Weighty words, charged atmosphere as Zimmerman trial rests with jury
Lawyers' closing arguments in the George Zimmerman trial invoked the Founding Fathers and Martin Luther King Jr. – portentous words for a high-stakes case. Jurors began deliberations Friday afternoon.
Joe Burbank/Orlando Sentinel/AP/Pool
Lawyers in the George Zimmerman murder trial cited America's Founding Fathers, a civil rights icon, and the US Constitution on Friday as they sought to make last impressions with the jury, which is now deliberating a verdict that will define justice for Trayvon Martin, a slain black teenager, and his family.
The lawyers' portentous references, made in closing arguments of an emotional month-long trial, are intended to frame the case for a jury of six women – five whites and one Hispanic, five of whom are mothers. But the references also alluded to the sensitive political and racial issues that have swirled around the case.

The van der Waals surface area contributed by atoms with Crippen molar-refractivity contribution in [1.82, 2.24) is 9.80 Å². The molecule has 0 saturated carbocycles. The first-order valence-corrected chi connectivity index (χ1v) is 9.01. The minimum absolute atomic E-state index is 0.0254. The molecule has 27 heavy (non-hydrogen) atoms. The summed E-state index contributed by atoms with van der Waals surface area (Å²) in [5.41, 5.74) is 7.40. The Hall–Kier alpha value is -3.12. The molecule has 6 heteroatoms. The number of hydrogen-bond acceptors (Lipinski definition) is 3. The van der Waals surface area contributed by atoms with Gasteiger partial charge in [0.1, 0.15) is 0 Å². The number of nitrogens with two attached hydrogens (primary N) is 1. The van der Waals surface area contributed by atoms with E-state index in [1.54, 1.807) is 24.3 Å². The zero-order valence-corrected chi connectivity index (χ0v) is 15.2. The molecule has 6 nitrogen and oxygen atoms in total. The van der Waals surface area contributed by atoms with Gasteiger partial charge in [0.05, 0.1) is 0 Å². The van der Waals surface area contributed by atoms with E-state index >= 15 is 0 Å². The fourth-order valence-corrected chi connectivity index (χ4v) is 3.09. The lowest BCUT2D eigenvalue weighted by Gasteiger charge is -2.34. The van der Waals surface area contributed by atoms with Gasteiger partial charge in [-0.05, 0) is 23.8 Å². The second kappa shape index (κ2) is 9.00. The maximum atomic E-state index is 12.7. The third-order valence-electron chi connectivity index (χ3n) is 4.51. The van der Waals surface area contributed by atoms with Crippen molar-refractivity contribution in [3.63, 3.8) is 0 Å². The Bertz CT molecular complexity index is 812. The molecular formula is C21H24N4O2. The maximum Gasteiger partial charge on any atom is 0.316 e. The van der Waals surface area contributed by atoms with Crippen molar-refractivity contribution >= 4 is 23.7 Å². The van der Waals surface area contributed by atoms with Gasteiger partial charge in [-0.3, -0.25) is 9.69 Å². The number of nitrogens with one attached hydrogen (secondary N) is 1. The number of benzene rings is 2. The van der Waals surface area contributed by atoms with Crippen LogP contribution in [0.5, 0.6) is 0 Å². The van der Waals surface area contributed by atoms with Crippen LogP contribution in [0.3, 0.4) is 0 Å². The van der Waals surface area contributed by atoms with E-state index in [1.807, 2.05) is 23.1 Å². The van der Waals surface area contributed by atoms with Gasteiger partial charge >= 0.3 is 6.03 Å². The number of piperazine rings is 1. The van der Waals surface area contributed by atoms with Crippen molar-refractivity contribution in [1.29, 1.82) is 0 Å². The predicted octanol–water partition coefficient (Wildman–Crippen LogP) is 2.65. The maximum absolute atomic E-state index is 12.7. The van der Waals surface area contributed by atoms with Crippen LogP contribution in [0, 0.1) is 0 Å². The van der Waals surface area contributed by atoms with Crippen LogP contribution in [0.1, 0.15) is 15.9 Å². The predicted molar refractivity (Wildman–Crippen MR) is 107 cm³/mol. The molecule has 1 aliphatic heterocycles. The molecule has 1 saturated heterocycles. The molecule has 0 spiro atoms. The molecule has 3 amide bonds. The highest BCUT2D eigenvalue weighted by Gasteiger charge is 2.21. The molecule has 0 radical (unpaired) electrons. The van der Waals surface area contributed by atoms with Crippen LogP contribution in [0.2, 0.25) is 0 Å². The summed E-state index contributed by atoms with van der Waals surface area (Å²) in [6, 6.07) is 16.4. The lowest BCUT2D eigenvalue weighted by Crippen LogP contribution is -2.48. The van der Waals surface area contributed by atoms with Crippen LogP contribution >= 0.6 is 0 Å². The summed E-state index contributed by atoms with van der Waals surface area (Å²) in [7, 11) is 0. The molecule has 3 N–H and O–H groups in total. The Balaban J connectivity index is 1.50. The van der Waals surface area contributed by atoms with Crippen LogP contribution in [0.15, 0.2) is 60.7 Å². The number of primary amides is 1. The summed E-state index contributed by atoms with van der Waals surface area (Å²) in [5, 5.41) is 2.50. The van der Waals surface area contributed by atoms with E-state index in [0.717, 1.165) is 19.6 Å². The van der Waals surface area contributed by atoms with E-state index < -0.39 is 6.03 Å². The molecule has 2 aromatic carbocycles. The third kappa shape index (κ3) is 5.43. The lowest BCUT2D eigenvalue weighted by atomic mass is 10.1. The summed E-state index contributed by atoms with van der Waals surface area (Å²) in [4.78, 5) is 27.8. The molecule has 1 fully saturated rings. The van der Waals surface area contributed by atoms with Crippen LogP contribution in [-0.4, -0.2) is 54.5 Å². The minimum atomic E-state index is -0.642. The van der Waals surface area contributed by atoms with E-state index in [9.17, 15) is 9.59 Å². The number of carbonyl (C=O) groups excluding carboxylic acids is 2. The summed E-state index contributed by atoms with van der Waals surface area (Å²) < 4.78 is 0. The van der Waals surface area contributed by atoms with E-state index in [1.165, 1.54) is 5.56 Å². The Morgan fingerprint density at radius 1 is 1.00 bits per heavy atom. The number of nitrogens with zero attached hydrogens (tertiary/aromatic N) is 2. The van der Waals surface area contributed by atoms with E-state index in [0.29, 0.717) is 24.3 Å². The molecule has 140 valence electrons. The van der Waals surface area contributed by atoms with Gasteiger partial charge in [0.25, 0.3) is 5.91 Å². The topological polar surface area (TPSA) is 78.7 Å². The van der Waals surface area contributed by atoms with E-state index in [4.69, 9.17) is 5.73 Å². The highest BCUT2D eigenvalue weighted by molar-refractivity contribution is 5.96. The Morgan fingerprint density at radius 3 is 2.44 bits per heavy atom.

In his appeal to the jury, defense attorney Mark O’Mara cited John Adams on the presumption of innocence and Thomas Jefferson on the importance of citizen juries before laying out his contention that Mr. Zimmerman, a former neighborhood watch captain, is “factually innocent” of murder.
“I consider trial by jury as the only anchor ever yet imagined by man, by which a government can be held to the principles of its constitution,” Mr. O’Mara said, quoting Jefferson. Then he told jurors, “You are living the Constitution.”